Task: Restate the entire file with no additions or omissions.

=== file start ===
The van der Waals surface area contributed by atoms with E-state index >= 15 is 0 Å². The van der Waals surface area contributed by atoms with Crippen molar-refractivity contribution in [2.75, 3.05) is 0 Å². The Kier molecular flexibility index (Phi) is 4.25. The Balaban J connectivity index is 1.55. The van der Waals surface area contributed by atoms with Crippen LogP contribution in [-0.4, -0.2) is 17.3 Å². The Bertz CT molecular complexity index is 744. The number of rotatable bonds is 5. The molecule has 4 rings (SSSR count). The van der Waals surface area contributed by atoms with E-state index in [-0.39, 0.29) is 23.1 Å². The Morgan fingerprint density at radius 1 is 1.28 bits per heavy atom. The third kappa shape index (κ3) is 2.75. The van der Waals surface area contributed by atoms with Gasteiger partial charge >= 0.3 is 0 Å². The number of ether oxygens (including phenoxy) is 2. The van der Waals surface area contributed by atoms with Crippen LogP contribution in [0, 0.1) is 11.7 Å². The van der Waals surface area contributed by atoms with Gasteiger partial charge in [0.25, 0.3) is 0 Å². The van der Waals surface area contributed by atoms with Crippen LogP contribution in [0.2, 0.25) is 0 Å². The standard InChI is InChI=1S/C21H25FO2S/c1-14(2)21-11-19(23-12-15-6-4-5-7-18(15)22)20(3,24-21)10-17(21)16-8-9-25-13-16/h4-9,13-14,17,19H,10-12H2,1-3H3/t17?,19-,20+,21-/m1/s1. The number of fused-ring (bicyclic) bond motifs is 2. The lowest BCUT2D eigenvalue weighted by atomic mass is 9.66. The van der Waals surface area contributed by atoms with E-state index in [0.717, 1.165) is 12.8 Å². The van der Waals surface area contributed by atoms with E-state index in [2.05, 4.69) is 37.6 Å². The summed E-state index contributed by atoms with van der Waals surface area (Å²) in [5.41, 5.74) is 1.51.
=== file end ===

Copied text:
The van der Waals surface area contributed by atoms with E-state index >= 15 is 0 Å². The van der Waals surface area contributed by atoms with Crippen molar-refractivity contribution in [2.75, 3.05) is 0 Å². The Kier molecular flexibility index (Phi) is 4.25. The Balaban J connectivity index is 1.55. The van der Waals surface area contributed by atoms with Crippen LogP contribution in [-0.4, -0.2) is 17.3 Å². The Bertz CT molecular complexity index is 744. The number of rotatable bonds is 5. The molecule has 4 rings (SSSR count). The van der Waals surface area contributed by atoms with E-state index in [-0.39, 0.29) is 23.1 Å². The Morgan fingerprint density at radius 1 is 1.28 bits per heavy atom. The third kappa shape index (κ3) is 2.75. The van der Waals surface area contributed by atoms with Gasteiger partial charge >= 0.3 is 0 Å². The number of ether oxygens (including phenoxy) is 2. The van der Waals surface area contributed by atoms with Crippen LogP contribution in [0, 0.1) is 11.7 Å². The van der Waals surface area contributed by atoms with Gasteiger partial charge in [0.25, 0.3) is 0 Å². The van der Waals surface area contributed by atoms with Crippen LogP contribution in [0.2, 0.25) is 0 Å². The standard InChI is InChI=1S/C21H25FO2S/c1-14(2)21-11-19(23-12-15-6-4-5-7-18(15)22)20(3,24-21)10-17(21)16-8-9-25-13-16/h4-9,13-14,17,19H,10-12H2,1-3H3/t17?,19-,20+,21-/m1/s1. The number of fused-ring (bicyclic) bond motifs is 2. The lowest BCUT2D eigenvalue weighted by atomic mass is 9.66. The van der Waals surface area contributed by atoms with E-state index in [0.717, 1.165) is 12.8 Å². The van der Waals surface area contributed by atoms with E-state index in [2.05, 4.69) is 37.6 Å². The summed E-state index contributed by atoms with van der Waals surface area (Å²) in [5.41, 5.74) is 1.51.